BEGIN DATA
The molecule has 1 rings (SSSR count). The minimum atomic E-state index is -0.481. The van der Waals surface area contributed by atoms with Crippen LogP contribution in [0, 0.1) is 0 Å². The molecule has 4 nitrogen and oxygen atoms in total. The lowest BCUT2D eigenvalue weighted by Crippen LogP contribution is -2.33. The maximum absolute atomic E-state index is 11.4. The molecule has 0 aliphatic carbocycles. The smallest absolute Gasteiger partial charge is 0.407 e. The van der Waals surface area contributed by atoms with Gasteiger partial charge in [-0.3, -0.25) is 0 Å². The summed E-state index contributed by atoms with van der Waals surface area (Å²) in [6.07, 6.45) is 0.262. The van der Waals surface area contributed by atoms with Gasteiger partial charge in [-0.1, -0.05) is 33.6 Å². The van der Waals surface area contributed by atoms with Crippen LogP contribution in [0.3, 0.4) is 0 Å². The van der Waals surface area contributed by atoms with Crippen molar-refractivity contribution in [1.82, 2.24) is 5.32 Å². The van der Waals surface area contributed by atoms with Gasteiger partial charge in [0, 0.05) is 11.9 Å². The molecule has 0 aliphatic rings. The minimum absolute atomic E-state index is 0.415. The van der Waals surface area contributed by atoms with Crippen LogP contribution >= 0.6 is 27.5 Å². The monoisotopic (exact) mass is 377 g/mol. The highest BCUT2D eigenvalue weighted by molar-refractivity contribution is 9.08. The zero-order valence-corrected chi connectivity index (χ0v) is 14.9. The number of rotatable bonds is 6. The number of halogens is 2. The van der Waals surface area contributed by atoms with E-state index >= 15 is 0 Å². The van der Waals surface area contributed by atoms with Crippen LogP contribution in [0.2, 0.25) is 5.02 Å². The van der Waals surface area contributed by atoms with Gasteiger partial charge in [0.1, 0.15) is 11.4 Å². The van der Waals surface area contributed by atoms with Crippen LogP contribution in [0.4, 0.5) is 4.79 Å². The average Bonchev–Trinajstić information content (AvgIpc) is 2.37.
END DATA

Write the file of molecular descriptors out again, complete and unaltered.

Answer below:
The molecule has 1 rings (SSSR count). The minimum atomic E-state index is -0.481. The van der Waals surface area contributed by atoms with Crippen LogP contribution in [0, 0.1) is 0 Å². The molecule has 4 nitrogen and oxygen atoms in total. The lowest BCUT2D eigenvalue weighted by Crippen LogP contribution is -2.33. The maximum absolute atomic E-state index is 11.4. The molecule has 0 aliphatic carbocycles. The smallest absolute Gasteiger partial charge is 0.407 e. The van der Waals surface area contributed by atoms with Gasteiger partial charge in [-0.3, -0.25) is 0 Å². The summed E-state index contributed by atoms with van der Waals surface area (Å²) in [6.07, 6.45) is 0.262. The van der Waals surface area contributed by atoms with Gasteiger partial charge in [-0.1, -0.05) is 33.6 Å². The van der Waals surface area contributed by atoms with Crippen LogP contribution in [0.3, 0.4) is 0 Å². The van der Waals surface area contributed by atoms with Crippen molar-refractivity contribution in [1.82, 2.24) is 5.32 Å². The van der Waals surface area contributed by atoms with Gasteiger partial charge in [0, 0.05) is 11.9 Å². The molecule has 0 aliphatic rings. The minimum absolute atomic E-state index is 0.415. The van der Waals surface area contributed by atoms with Crippen LogP contribution >= 0.6 is 27.5 Å². The monoisotopic (exact) mass is 377 g/mol. The highest BCUT2D eigenvalue weighted by molar-refractivity contribution is 9.08. The zero-order valence-corrected chi connectivity index (χ0v) is 14.9. The number of rotatable bonds is 6. The number of halogens is 2. The van der Waals surface area contributed by atoms with E-state index >= 15 is 0 Å². The van der Waals surface area contributed by atoms with Crippen LogP contribution in [0.2, 0.25) is 5.02 Å². The van der Waals surface area contributed by atoms with Gasteiger partial charge in [0.1, 0.15) is 11.4 Å². The van der Waals surface area contributed by atoms with Crippen LogP contribution in [0.4, 0.5) is 4.79 Å². The average Bonchev–Trinajstić information content (AvgIpc) is 2.37.